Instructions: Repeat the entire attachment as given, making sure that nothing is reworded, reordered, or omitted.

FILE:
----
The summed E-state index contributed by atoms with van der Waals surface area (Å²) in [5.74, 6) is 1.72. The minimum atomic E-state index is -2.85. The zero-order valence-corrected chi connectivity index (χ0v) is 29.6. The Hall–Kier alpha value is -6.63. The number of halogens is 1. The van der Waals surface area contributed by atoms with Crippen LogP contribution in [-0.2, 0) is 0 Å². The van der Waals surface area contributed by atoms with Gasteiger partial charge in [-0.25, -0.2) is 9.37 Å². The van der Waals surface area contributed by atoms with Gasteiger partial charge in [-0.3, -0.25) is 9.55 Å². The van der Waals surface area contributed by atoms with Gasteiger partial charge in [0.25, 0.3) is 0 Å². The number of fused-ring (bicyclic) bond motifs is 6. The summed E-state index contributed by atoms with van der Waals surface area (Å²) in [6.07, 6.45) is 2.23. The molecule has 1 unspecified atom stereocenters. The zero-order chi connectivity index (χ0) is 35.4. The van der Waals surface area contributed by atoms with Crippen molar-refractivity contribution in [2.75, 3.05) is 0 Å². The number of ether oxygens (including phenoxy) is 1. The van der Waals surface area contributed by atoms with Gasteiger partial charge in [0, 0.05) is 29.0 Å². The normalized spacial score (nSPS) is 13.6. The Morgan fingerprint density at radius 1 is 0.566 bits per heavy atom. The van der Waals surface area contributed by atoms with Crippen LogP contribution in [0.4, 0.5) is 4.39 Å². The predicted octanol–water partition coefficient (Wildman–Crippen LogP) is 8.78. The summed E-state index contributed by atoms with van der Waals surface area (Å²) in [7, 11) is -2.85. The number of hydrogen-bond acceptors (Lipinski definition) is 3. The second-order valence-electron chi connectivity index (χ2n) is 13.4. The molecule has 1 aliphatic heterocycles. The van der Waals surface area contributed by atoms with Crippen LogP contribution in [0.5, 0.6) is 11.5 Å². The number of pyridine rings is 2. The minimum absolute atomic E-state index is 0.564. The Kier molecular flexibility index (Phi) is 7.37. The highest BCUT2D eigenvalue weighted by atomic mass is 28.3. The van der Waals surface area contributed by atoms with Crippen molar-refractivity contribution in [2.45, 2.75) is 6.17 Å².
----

The summed E-state index contributed by atoms with van der Waals surface area (Å²) in [5.74, 6) is 1.72. The minimum atomic E-state index is -2.85. The zero-order valence-corrected chi connectivity index (χ0v) is 29.6. The Hall–Kier alpha value is -6.63. The number of halogens is 1. The van der Waals surface area contributed by atoms with Crippen LogP contribution in [-0.2, 0) is 0 Å². The van der Waals surface area contributed by atoms with Gasteiger partial charge in [-0.25, -0.2) is 9.37 Å². The van der Waals surface area contributed by atoms with Gasteiger partial charge in [-0.3, -0.25) is 9.55 Å². The van der Waals surface area contributed by atoms with Gasteiger partial charge in [0.25, 0.3) is 0 Å². The number of fused-ring (bicyclic) bond motifs is 6. The summed E-state index contributed by atoms with van der Waals surface area (Å²) in [6.07, 6.45) is 2.23. The molecule has 1 unspecified atom stereocenters. The zero-order chi connectivity index (χ0) is 35.4. The van der Waals surface area contributed by atoms with Crippen molar-refractivity contribution in [2.75, 3.05) is 0 Å². The number of ether oxygens (including phenoxy) is 1. The van der Waals surface area contributed by atoms with Gasteiger partial charge in [0, 0.05) is 29.0 Å². The normalized spacial score (nSPS) is 13.6. The Morgan fingerprint density at radius 1 is 0.566 bits per heavy atom. The van der Waals surface area contributed by atoms with Crippen LogP contribution in [0.4, 0.5) is 4.39 Å². The predicted octanol–water partition coefficient (Wildman–Crippen LogP) is 8.78. The summed E-state index contributed by atoms with van der Waals surface area (Å²) in [7, 11) is -2.85. The number of hydrogen-bond acceptors (Lipinski definition) is 3. The second-order valence-electron chi connectivity index (χ2n) is 13.4. The molecule has 1 aliphatic heterocycles. The van der Waals surface area contributed by atoms with Crippen LogP contribution in [0.5, 0.6) is 11.5 Å². The number of pyridine rings is 2. The minimum absolute atomic E-state index is 0.564. The Kier molecular flexibility index (Phi) is 7.37. The highest BCUT2D eigenvalue weighted by atomic mass is 28.3. The van der Waals surface area contributed by atoms with Crippen molar-refractivity contribution in [2.45, 2.75) is 6.17 Å².